Apprenticeship reform has put the onus on employers, according to the chief executive of the Institute for Apprenticeships (IfA). Sir Gerry Berragan became the institute’s first permanent chief executive last November – taking over from Peter Lauener, who held the post on an interim basis.
During a long military career, he was involved in training at every level of the army. As director general of recruiting and training, he also acted as an apprenticeships ambassador. The army has a long history of offering apprenticeships and Berragan said the fact his father and uncle had both started their careers at the army apprentices colleges in the 1940s.
“For me, training was second nature. It was something you did when people joined the army. I think a lot of businesses have lost that art,” he said. “These apprenticeship reforms are putting the onus back on employers to recognise that they can’t expect the schools system, or society, to somehow generate the skills they need. They have a responsibility to do it themselves.”
He added: “From my perspective, these reforms are very much about getting employers re-engaged in identifying what skills they need – and to help us to develop apprenticeships that meet those skills needs.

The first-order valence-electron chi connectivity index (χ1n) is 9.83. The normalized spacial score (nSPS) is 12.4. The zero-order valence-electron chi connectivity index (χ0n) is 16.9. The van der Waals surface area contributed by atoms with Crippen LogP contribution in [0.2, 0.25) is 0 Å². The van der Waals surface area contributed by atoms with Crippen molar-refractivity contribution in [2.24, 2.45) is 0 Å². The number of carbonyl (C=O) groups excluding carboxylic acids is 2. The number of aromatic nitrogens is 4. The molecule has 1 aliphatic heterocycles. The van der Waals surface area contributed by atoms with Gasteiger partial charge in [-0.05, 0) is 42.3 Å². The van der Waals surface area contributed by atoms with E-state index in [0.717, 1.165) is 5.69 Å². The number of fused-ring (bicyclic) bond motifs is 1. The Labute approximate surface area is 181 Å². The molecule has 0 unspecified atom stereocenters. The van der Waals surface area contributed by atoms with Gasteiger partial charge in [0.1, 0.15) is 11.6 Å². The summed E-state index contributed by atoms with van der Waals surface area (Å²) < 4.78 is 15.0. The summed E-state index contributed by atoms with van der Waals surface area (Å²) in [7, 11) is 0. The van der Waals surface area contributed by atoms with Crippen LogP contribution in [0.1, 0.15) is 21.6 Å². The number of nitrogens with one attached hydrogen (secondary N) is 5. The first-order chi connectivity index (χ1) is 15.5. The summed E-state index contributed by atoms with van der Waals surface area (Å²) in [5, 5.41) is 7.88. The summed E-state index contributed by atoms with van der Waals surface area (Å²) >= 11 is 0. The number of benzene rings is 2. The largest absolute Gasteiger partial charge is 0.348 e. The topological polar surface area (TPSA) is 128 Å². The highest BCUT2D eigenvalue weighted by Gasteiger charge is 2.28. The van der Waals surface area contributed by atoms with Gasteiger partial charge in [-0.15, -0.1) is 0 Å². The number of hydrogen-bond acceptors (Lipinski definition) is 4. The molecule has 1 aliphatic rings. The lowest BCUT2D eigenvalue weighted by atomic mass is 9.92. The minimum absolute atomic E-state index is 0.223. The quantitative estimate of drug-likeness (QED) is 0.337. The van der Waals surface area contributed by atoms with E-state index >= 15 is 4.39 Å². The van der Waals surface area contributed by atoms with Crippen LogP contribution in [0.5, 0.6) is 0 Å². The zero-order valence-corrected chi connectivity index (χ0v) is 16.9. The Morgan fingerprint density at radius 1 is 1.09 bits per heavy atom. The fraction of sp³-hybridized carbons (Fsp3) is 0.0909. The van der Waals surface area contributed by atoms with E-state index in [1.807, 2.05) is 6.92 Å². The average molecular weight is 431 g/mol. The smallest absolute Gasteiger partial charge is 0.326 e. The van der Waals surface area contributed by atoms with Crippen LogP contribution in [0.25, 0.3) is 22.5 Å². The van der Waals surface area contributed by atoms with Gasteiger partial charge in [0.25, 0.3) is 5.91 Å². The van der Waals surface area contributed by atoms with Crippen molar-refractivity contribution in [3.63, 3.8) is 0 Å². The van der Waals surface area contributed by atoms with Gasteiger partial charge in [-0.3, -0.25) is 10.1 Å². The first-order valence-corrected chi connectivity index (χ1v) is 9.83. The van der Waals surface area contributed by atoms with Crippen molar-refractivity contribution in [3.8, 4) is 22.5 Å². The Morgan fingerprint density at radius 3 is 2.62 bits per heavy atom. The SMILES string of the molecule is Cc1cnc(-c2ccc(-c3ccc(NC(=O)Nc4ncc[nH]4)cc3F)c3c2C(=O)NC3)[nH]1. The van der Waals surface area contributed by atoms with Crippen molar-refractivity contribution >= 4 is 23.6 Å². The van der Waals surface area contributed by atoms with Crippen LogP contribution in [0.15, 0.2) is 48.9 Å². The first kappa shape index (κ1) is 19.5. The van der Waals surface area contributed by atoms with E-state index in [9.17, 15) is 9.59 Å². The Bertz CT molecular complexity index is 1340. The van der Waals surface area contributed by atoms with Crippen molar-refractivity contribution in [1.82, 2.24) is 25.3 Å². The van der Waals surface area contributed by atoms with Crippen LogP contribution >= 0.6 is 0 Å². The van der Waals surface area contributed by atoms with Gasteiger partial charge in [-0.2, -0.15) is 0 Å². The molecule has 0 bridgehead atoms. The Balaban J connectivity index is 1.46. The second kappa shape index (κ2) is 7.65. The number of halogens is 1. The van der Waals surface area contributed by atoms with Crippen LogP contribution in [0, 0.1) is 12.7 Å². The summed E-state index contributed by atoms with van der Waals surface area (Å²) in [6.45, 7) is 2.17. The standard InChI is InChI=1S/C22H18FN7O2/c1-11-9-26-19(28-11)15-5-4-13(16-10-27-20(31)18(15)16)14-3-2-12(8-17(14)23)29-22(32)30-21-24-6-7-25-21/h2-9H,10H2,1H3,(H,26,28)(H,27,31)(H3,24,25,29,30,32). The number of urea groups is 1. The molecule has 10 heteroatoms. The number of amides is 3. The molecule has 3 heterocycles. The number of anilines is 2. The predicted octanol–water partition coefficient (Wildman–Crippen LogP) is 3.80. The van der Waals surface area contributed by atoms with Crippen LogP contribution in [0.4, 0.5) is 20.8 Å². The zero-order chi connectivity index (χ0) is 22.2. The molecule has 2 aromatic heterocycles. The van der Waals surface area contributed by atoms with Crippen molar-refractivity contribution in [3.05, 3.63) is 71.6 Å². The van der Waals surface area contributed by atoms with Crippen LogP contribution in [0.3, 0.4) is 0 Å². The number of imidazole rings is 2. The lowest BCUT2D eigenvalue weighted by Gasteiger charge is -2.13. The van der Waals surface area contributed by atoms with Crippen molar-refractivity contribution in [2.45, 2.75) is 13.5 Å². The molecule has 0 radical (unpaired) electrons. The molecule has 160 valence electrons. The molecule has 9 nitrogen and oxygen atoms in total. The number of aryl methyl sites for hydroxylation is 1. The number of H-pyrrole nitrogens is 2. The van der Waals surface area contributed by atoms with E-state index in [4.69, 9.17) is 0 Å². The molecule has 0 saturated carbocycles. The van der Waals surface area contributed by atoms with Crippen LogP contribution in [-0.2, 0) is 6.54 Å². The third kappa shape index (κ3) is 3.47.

“The levy is an incentive for them to do it. Because if they didn’t have to, why would they? If they could go out to the marketplace and just buy these skills in. That wasn’t working. They had these skills gaps, they couldn’t recruit and they were saying to the government, ‘We’ve got a problem.’”
The benefits of apprenticeships, particularly in terms of social mobility, are clear for Berragan. He has seen first-hand the way quality training can transform lives.
“Certainly something that struck me in my time in the army was the soldiers who came to us who had not been successful in school. It was often because they couldn’t see the relevance of what they were learning in school to their later life. Once they came into the army they could see the training they were doing directly impacted on their job and their ability to succeed in that job,” he said.
“People are much more willing to commit to learning if they can see an imperative to do it because their job and their future prospects depend on it. That’s what really brings it home to me. It becomes more real when the training is about what you’re doing or what you’re going to do than if it’s something theoretical.”
This is an edited version of an article in the 9 February edition of Tes. Subscribers can read the full story here. To subscribe, click here. To download the digital edition, Android users can click here and iOS users can click here. Tes magazine is available at all good newsagents